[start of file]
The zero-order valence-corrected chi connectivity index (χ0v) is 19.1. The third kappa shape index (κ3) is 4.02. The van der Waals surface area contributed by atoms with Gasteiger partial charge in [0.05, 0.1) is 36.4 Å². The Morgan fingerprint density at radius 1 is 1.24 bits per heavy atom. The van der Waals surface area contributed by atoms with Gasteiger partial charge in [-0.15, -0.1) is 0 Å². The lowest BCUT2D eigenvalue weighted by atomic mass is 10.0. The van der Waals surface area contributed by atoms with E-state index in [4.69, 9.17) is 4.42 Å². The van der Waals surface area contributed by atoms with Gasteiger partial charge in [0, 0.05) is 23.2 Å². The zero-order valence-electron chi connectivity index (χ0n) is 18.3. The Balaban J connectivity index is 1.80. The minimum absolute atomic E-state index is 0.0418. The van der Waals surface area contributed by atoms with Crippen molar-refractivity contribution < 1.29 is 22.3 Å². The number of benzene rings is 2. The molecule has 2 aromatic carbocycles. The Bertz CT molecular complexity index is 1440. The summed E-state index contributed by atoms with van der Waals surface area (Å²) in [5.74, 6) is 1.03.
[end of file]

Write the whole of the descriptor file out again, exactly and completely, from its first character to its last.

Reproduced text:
The zero-order valence-corrected chi connectivity index (χ0v) is 19.1. The third kappa shape index (κ3) is 4.02. The van der Waals surface area contributed by atoms with Gasteiger partial charge in [0.05, 0.1) is 36.4 Å². The Morgan fingerprint density at radius 1 is 1.24 bits per heavy atom. The van der Waals surface area contributed by atoms with Gasteiger partial charge in [-0.15, -0.1) is 0 Å². The lowest BCUT2D eigenvalue weighted by atomic mass is 10.0. The van der Waals surface area contributed by atoms with E-state index in [4.69, 9.17) is 4.42 Å². The van der Waals surface area contributed by atoms with Gasteiger partial charge in [0, 0.05) is 23.2 Å². The zero-order valence-electron chi connectivity index (χ0n) is 18.3. The Balaban J connectivity index is 1.80. The minimum absolute atomic E-state index is 0.0418. The van der Waals surface area contributed by atoms with Crippen molar-refractivity contribution < 1.29 is 22.3 Å². The number of benzene rings is 2. The molecule has 2 aromatic carbocycles. The Bertz CT molecular complexity index is 1440. The summed E-state index contributed by atoms with van der Waals surface area (Å²) in [5.74, 6) is 1.03.